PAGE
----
Cape Flyer Discussion

Discussion relating to commuter rail, light rail, and subway operations of the MBTA.

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Re: Cape Flyer Discussion

Postby RenegadeMonster » Fri Sep 21, 2018 1:12 pm

The Cape Flyer is an exception as well right? It has a beer / wine right?

Edit: Also, is a CR train actually a public space as you need to pay to ride? Is that the exception they use to allow beer / wine on the Cape Flyer or do they have some other special exception or license?
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Re: Cape Flyer Discussion

Postby bostontrainguy » Fri Sep 21, 2018 2:05 pm

I remember long ago I took my son to Cape Cod on the old Cape Cod & Hyannis Railroad. We went to the "Bar Car" for a nice breakfast on the way south. However, because he was a minor he was not allowed to sit in the car and we were refused service. Wasn't the most pleasant experience for either of us.
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Re: Cape Flyer Discussion

Postby ExCon90 » Fri Sep 21, 2018 3:05 pm

RenegadeMonster wrote:The Cape Flyer is an exception as well right? It has a beer / wine right?

Edit: Also, is a CR train actually a public space as you need to pay to ride? Is that the exception they use to allow beer / wine on the Cape Flyer or do they have some other special exception or license?

That's an interesting point: is it "public space" if you have to pay to get in? If it's being interpreted that way there would seem to be some wiggle room --there are probably reams of case law defining what "public space" actually means.
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Re: Cape Flyer Discussion

Postby CRail » Fri Sep 21, 2018 5:43 pm

You don’t have to pay to get in. It is not access controlled. Cape Flyer is a chartered train, it is not a service provided by the MBTA.
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Re: Cape Flyer Discussion

Postby Backshophoss » Fri Sep 21, 2018 7:29 pm

Might be because of the booze on board,their liquor licence would be at stake if a state inspector was on board and saw the minor in the car!
That was not the server's choice,that person had to say no.
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Re: Cape Flyer Discussion

Postby Red Wing » Sun Sep 23, 2018 12:01 pm

Open container laws are bylaws or city ordinances. There is no state MGL that restricts you from walking around with an open container. According to the MBTA it would appear they do not have a problem: https://www.mbta.com/safety/violations?from=global-search&query=rules&facets=
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Re: Cape Flyer Discussion

Postby RenegadeMonster » Sun Sep 23, 2018 2:27 pm

Backshophoss wrote:Might be because of the booze on board,their liquor licence would be at stake if a state inspector was on board and saw the minor in the car!
That was not the server's choice,that person had to say no.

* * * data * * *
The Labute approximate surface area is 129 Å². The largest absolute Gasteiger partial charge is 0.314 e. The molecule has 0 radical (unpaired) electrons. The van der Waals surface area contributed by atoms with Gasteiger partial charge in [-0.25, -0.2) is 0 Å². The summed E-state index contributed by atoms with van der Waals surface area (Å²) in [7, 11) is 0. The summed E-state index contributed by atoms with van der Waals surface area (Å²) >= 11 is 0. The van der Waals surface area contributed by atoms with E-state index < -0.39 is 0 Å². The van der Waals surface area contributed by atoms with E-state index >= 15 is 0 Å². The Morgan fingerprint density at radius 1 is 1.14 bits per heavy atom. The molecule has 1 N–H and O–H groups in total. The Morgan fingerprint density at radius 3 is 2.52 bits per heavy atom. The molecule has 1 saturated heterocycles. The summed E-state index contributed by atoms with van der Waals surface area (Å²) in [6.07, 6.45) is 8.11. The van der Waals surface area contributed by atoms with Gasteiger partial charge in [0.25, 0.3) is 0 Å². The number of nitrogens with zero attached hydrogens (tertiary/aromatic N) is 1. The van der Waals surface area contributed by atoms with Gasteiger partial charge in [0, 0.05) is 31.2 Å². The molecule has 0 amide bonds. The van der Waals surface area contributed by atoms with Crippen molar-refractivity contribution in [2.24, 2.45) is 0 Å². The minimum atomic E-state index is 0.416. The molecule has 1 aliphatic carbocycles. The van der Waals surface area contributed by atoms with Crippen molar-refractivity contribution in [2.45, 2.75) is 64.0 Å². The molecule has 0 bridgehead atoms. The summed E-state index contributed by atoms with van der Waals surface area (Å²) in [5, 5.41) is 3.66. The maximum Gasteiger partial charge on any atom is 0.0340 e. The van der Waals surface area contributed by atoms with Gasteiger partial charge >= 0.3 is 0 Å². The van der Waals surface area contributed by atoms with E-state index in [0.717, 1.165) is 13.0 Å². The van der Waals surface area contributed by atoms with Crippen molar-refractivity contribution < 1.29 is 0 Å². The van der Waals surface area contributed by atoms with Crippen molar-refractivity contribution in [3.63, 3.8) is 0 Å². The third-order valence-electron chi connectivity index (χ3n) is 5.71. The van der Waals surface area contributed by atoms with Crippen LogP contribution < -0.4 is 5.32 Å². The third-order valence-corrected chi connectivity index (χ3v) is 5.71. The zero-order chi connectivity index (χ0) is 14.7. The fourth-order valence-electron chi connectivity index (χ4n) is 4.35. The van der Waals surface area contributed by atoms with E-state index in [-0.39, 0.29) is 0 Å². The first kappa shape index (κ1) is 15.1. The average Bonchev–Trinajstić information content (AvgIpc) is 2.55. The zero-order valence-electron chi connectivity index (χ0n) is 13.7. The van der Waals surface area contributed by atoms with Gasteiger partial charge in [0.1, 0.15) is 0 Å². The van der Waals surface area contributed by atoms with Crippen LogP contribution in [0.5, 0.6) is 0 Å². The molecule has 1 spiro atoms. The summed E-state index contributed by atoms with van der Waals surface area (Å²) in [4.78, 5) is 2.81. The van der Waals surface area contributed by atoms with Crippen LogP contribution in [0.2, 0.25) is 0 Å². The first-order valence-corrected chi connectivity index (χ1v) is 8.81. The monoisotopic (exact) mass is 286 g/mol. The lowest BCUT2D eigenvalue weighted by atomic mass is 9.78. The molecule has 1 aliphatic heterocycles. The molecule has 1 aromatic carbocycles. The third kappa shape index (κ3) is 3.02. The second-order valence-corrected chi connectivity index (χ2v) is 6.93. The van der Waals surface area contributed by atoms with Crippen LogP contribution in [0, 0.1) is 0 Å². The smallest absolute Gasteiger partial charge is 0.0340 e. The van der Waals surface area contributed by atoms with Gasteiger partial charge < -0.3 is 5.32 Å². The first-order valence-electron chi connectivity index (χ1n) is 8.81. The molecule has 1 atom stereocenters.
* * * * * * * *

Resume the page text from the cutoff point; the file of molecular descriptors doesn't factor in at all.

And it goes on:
Actually it's because liability. There is no law that says a minor can't be in the bar car or an actual bar in Massachusetts.

When outside organizations come in and do training / alcohol sales they way over step what the law actually requires to limit liability.

For example, a couple comes into a store, one is above 21, one' a minor. Under law the sale is not illegal unless it is suspected the alcohol is specifically being purchased for the minor. However, they will train you that you can not make the sale if a minor is present with the exception of kids / grandkids. This is because if the person above 21 furnishes the alcohol to the minor, then the minor gets into a car and has an accident killing someone the store who sold the the alcohol can be held liable and have to pay up if sued. It's basically just a cover your rear type thing to limit as much liability as possible. It's not getting in trouble with the law. It's the lawsuits that have you paying up.

It also leads to thinks like everyone being carded regardless of age at sporting events such as the red sox or NASCAR. No ID, no beer. They don't care if you are 70. Carding everyone in a party regardless of age was what was trained to us, and store policy back when I worked retail management for a couple years after college when we got a liquor license is exactly what we did. Lots of people were angry with us and thought we were "stupid". Actual law says anyone who looks 30 or under should be carded, but store policy was everyone in a party regardless of age and not following that policy could result in termination for the employee. Also put us managers in a sticky spot for lot complaints on us. Once a sale is declined by someone, that's the end of it. It's not legal for someone else at the same store to override that decision. And most everyone wanted to speak to a manager when they were told they could not buy when they didn't have an ID.
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Re: Cape Flyer Discussion

Postby diburning » Mon Sep 24, 2018 6:29 am

I think in most cases, alcohol is prohibited on premises because it's a liability if someone over indulges. If the alcohol is served on the premises, then it would be allowed (but outside alcohol would not be) because the liability falls upon the server to cut the customer off after they've "had enough." If the Cape Flyer didn't have a bar car, and instead had vending machines, for example, alcohol probably wouldn't be allowed.
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